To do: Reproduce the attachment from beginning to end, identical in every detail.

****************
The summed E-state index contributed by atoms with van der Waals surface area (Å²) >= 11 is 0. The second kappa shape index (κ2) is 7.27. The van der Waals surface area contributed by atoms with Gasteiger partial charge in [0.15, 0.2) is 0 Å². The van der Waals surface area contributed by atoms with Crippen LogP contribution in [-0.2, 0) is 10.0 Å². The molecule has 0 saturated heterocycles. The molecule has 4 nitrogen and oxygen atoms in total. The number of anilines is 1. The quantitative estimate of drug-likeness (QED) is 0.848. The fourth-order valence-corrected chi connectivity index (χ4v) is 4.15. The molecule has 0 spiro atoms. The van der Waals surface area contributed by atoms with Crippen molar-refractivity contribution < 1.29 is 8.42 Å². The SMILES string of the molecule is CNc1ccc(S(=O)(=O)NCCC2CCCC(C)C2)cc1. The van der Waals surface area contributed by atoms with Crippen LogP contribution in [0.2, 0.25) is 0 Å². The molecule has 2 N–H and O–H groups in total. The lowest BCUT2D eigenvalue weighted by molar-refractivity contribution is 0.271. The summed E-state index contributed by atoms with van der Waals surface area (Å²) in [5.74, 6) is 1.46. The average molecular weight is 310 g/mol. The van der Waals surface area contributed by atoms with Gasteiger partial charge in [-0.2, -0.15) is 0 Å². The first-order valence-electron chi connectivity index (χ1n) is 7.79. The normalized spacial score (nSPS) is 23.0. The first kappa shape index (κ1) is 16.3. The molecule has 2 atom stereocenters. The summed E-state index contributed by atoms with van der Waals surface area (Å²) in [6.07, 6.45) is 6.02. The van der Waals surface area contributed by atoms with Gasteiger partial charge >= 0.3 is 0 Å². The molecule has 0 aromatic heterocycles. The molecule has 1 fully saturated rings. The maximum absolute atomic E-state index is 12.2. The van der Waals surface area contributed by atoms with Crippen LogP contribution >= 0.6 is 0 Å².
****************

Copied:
The summed E-state index contributed by atoms with van der Waals surface area (Å²) >= 11 is 0. The second kappa shape index (κ2) is 7.27. The van der Waals surface area contributed by atoms with Gasteiger partial charge in [0.15, 0.2) is 0 Å². The van der Waals surface area contributed by atoms with Crippen LogP contribution in [-0.2, 0) is 10.0 Å². The molecule has 0 saturated heterocycles. The molecule has 4 nitrogen and oxygen atoms in total. The number of anilines is 1. The quantitative estimate of drug-likeness (QED) is 0.848. The fourth-order valence-corrected chi connectivity index (χ4v) is 4.15. The molecule has 0 spiro atoms. The van der Waals surface area contributed by atoms with Crippen molar-refractivity contribution < 1.29 is 8.42 Å². The SMILES string of the molecule is CNc1ccc(S(=O)(=O)NCCC2CCCC(C)C2)cc1. The van der Waals surface area contributed by atoms with Crippen LogP contribution in [0.2, 0.25) is 0 Å². The molecule has 2 N–H and O–H groups in total. The lowest BCUT2D eigenvalue weighted by molar-refractivity contribution is 0.271. The summed E-state index contributed by atoms with van der Waals surface area (Å²) in [5.74, 6) is 1.46. The average molecular weight is 310 g/mol. The van der Waals surface area contributed by atoms with Gasteiger partial charge in [-0.2, -0.15) is 0 Å². The first-order valence-electron chi connectivity index (χ1n) is 7.79. The normalized spacial score (nSPS) is 23.0. The first kappa shape index (κ1) is 16.3. The molecule has 2 atom stereocenters. The summed E-state index contributed by atoms with van der Waals surface area (Å²) in [6.07, 6.45) is 6.02. The van der Waals surface area contributed by atoms with Gasteiger partial charge >= 0.3 is 0 Å². The molecule has 0 aromatic heterocycles. The molecule has 1 fully saturated rings. The maximum absolute atomic E-state index is 12.2. The van der Waals surface area contributed by atoms with Crippen LogP contribution >= 0.6 is 0 Å².